Yes, they can use pipes even from the ships, when the ships arrive, they just connect the hose into the ships and through the pipe, it go to Epe, it can go to Badagry, it can go to elsewhere within the suburbs of Lagos.
It is like we are putting all our eggs in one basket, then if the person carrying the basket falls, that means everything will just fall off. So, the people in authority should think twice, they should consider the operational challenges before they can site anything at any particular place.
Do you think building fly over across all the existing roads in Apapa will go a long way in reducing the traffic gridlock witnessed presently?
Either it is going to be a fly over or a low over, all I know is that there is need for expansion, expansion that will correspond with all the increases that we are having.
I have said it before, about forty years ago, I was a bachelor living in a bachelor room. Now, that I am married with children, probably, if my religion permits me to marry two or three wives and children, there is no how I will expect that bachelor room to accommodate all of us. What we need is to expand.look for two or three bedroom flat so as there will be comfort and sanity.
But if I rely in making laws, you sleep by three O’ clock and wake up by four o’ clock and you sleep by four o’ clock and wake up by five o’ clock, it won’t help matters. That family will definitely hate themselves.
We need expansion, expansion of the necessary infrastructure will bring sanity and orderliness on our roads not setting up task force, not towing of vehicles, not fines because as at now, within the port environment, we see authorities coming to tow vehicles and they slam on it one hundred thousand Naira, two hundred thousand Naira, that is not the solution rather they are compounding the problems of the truck owners because the money we are supposed to maintain the trucks are being taken away directly under the guise that they are trying to bring sanity on our roads, sanity cannot come in an environment like that.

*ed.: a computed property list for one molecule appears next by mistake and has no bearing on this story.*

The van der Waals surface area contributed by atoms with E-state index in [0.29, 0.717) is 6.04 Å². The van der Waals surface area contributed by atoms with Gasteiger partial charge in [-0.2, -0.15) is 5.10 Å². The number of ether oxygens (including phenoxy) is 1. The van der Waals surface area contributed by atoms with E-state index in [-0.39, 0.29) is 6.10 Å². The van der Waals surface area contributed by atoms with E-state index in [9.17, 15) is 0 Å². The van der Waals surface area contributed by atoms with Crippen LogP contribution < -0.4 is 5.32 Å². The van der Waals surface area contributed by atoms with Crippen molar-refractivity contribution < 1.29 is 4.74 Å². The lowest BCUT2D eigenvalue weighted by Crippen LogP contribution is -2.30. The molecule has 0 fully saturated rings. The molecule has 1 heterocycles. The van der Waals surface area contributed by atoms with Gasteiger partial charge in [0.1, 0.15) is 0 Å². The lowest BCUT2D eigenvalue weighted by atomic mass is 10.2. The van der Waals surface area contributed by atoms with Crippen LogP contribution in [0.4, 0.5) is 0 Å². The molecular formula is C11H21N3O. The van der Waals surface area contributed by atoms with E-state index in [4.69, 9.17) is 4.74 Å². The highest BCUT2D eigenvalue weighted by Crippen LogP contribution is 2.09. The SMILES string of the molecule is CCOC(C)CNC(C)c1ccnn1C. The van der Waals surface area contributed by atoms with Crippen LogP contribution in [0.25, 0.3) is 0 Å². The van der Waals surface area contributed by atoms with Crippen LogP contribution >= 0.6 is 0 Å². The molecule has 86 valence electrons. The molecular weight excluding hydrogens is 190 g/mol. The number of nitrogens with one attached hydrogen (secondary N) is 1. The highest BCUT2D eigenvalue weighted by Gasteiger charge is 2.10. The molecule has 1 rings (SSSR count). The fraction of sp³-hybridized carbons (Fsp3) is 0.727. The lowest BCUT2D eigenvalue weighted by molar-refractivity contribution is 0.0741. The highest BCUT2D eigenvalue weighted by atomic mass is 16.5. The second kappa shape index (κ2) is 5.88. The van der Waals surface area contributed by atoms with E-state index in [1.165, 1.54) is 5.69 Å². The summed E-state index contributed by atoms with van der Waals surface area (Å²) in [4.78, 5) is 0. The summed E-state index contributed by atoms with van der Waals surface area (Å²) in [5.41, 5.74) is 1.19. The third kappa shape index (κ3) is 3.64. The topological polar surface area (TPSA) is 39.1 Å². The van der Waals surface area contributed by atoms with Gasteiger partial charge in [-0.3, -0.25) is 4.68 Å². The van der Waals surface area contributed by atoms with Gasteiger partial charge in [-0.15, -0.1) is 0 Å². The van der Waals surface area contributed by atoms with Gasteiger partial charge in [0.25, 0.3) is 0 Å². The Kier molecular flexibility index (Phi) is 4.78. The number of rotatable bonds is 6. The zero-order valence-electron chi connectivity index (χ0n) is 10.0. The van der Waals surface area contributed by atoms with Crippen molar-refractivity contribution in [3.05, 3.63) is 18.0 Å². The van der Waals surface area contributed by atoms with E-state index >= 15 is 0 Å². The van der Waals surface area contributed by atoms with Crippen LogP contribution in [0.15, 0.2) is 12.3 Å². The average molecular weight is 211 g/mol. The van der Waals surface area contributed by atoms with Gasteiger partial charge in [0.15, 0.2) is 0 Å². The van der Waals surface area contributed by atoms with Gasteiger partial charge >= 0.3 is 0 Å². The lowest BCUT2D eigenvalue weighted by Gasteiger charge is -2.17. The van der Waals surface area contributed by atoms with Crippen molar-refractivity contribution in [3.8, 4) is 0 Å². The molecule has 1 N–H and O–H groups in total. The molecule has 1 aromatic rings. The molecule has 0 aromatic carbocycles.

Sir, what is the update from the trailer park that you acquired at the trade fair? Will it help reduce the carnage on the roads?
Let me help you put the record straight. We did not acquire it, an individual on his own volition decided to come up with the offer. We have received the offer, and the project is on course, there are many challenges, there are hiccups. For example, do you fly to enter the park? It is the only road that the traders in the markets are using. We have ASPAMDA market, we have Balogun market and other activities.
So, if all the trucks should go there now, it will amount to solving a problem here and creating another problem there. The investor on that project is working on how to create a separate entrance and exit to that place so that there will be no commotion with ASPAMDA market and the Balogun market.
Apart from that, we have another suggestion which we have also muted to the authority, this army signals at the Mile 2, the army officers have handed over the property to the owners of the facility. I have gone to the owners of the land, we have collected the documents of the land and we have given them to the authority.
If the authority can acquire the place, it will serve as the extension of the port. And I believe this place can accommodate all the trucks that operate in Apapa and Tincan. That is what I know that can be a solution not bringing a punitive measure that are compounding the problems of the truckers, devouring the proceeds of the truckers.